When Katie Silvia learned she was pregnant in November 2016, her first call wasn’t to her obstetrician – it was to the Alabama Medicaid office.
Her husband had received a letter from Blue Cross Blue Shield of Alabama that his insurance, a Blue Cross plan purchased through the health exchange, was not going to cover her pregnancy because their income level qualified her for pregnancy Medicaid.
But according to doctors and patients, Alabama’s complex maternity Medicaid process can mean some moms don’t get their first OBGYN appointment until they’re well into their second trimester, 13 or more weeks into their pregnancies.
After she applied online for Medicaid, Silvia heard nothing for several weeks. She tried calling the Medicaid office in Montgomery but got no answer. She called the Best Start program – which administers the Medicaid maternity care program for part of North Alabama – and they told her to try reapplying.
But the Medicaid website wouldn’t let her reapply.
In the meantime, she was able to schedule her first OBGYN appointment because she was still on her husband’s insurance through the end of December.
“When I went for my eight-week appointment, I was actually 12 weeks along and hadn’t known it,” she said. That was just before Christmas.
Medicaid covers more than half of all births in Alabama – 52.6 percent. And while most obstetricians prefer to see their patients for their initial exam when they are eight weeks pregnant – or about four weeks after a woman would get a positive result on an at-home pregnancy test – Alabama Medicaid has more than six weeks to approve an application once it’s filed.
At the same time, the percentage of Alabama women receiving adequate prenatal care has dropped in recent decades, from 79 percent in 2003 to 75 percent in 2015, according to the Alabama Department of Public Health. More than a quarter of rural Alabama mothers receive less than adequate prenatal care.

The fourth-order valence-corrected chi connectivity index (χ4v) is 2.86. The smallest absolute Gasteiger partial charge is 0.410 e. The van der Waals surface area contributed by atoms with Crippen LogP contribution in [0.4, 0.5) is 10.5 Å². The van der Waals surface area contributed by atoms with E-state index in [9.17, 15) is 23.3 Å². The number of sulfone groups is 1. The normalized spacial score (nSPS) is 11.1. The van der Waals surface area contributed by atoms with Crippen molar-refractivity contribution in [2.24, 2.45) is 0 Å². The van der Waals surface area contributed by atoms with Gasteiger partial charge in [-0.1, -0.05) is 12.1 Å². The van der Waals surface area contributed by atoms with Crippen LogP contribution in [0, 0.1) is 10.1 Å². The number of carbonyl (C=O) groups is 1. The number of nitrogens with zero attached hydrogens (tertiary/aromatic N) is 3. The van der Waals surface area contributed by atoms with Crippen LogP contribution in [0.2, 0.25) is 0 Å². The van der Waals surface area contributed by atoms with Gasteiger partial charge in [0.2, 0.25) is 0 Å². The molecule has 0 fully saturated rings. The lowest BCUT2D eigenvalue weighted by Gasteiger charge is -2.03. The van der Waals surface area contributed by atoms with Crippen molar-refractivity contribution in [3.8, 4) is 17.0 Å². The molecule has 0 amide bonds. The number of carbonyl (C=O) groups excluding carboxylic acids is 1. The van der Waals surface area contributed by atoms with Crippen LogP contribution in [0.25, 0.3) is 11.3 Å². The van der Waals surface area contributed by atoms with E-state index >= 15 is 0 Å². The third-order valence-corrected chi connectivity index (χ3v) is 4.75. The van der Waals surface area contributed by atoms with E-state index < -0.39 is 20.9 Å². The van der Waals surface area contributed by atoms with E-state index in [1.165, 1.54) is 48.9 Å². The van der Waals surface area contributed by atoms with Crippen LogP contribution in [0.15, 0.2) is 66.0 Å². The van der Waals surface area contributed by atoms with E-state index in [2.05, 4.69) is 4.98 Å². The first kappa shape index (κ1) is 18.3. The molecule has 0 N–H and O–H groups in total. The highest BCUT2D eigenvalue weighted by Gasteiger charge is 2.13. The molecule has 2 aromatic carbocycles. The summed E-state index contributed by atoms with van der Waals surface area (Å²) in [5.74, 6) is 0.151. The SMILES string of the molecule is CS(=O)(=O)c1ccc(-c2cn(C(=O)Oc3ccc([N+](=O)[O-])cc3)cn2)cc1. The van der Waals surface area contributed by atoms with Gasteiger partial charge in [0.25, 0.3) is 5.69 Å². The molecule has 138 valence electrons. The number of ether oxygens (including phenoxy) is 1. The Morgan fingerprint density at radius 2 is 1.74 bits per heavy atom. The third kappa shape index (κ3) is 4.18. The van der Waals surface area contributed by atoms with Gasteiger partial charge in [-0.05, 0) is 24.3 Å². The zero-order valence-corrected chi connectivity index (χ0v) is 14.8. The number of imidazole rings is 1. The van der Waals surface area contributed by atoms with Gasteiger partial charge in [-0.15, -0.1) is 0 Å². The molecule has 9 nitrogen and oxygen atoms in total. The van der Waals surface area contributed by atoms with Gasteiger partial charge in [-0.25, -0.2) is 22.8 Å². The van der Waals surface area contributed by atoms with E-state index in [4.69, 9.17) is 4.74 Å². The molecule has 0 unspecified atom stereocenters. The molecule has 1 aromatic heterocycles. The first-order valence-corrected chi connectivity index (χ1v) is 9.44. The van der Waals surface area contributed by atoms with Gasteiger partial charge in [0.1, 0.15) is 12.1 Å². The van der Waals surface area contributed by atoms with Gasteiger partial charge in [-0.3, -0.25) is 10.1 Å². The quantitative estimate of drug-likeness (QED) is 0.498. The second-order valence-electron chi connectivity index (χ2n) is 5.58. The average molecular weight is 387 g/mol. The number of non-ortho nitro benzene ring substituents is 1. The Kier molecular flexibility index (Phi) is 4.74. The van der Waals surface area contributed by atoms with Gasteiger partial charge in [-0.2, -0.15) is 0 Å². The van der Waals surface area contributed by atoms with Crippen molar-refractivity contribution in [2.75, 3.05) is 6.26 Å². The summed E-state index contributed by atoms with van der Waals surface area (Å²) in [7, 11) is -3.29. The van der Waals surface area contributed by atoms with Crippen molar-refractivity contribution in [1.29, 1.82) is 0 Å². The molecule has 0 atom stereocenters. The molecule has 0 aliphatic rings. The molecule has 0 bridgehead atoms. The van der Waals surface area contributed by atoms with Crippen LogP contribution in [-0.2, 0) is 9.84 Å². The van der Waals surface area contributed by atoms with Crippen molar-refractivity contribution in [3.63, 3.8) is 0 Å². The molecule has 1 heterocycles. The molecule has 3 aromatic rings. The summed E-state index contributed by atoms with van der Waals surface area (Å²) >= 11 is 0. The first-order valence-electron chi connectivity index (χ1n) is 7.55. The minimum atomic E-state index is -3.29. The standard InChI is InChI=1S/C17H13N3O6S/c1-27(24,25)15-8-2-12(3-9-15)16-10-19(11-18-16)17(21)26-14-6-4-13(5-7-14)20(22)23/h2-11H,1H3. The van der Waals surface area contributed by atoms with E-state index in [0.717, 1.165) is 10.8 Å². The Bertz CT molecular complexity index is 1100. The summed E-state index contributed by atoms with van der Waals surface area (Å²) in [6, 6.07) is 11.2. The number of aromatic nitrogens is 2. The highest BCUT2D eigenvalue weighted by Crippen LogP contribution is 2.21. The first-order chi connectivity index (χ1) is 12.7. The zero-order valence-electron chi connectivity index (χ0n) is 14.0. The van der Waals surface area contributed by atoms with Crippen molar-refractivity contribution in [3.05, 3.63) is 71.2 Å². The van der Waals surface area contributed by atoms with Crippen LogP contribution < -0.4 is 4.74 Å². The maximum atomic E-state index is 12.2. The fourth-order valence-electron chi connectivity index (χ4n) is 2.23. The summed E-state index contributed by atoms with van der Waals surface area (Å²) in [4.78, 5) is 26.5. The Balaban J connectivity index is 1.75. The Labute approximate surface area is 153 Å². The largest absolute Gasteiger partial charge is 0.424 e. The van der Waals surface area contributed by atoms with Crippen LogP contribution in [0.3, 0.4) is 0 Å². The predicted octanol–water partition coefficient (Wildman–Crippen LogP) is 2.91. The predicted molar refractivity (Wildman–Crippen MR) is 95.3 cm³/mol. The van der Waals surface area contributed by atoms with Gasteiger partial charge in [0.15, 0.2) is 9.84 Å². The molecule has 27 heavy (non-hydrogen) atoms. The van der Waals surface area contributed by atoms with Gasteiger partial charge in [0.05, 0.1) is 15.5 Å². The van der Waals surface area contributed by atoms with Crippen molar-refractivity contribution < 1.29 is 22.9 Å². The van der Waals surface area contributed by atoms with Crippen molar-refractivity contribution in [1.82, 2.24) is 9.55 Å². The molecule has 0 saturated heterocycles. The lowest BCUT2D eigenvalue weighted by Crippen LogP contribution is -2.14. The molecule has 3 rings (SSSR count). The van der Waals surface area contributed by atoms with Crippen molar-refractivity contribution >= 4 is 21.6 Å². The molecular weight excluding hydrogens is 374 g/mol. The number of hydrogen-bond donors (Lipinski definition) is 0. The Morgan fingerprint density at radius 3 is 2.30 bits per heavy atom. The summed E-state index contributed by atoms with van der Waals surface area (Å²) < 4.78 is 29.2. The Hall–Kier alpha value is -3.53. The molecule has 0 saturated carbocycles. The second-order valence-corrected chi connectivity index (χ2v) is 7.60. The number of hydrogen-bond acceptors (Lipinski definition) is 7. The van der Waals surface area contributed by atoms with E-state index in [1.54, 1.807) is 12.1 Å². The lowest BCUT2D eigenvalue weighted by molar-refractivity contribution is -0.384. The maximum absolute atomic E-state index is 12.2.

“There isn’t any individual doing something purposely malevolent to individual pregnant women,” said Dr. John Waits, an obstetrician and the director of Cahaba Family Medicine in rural Bibb County. Cahaba is a Federally Qualified Health Center, meaning it’s a primary source of medical care for the uninsured and those who have Medicaid.
“Family doctors, OBGYNs, social workers, Medicaid, maternity waiver folks – everybody is working hard and everybody is doing good things, but we’ve created these convoluted steps patients can’t navigate,” he said. “It’s nobody’s fault, but it’s everybody’s fault for not fixing it.”
How it works
Most OBGYN offices require a patient to have Medicaid or other insurance before making the first prenatal appointment.
Women can apply for pregnancy Medicaid in person at the county health department, apply online, or make an appointment with a Medicaid outreach worker – if there is one in their county – and get assistance filling out the paperwork.
Online enrollment requires computer and internet access, and the ability to scan or create digital copies of the paperwork required to apply – including proof of pregnancy, proof of citizenship status and proof of income. You can have someone from Medicaid contact you later about getting those documents, though that will add wait time to your application.
Alternately, you can go to the Medicaid office in your county to apply in person, as long as you have all the necessary paperwork – and are able to find transportation.
Office hours for the Medicaid office vary by county, but a lack of funding means that the Medicaid officer isn’t there all the time. In rural areas, they’re often available one day a month or a half-day each week.
So if, for example, you don’t show up on a Tuesday afternoon or the first Friday of the month, you will have missed the Medicaid window until next week or month. If you did make your appointment but you’re missing one piece of paperwork, you’ll have to come back the next time a Medicaid officer is in your county.
After you apply, Medicaid has 45 days to approve or deny the application. Medicaid was unable to provide AL.com with information on the average length of time it takes to approve an application.
“The sad news is it takes 4-6 weeks, regardless of how you do it,” said Laura Thompson, director of Best Start, which administers social services for Medicaid moms in North Alabama. The extended wait time between application and actually seeing a doctor is “something we have identified for years that is an issue,” she said.
Once you are approved, you must make an appointment with your local Medicaid Maternity Care program, a network of contractors that provide social services and assist in making OBGYN appointments.
“They really care about maternity and do great work,” said Waits of the state’s maternity care case workers. “They assign case managers and have social workers available, they do home visits and hospital visits. But it’s another step in the process.”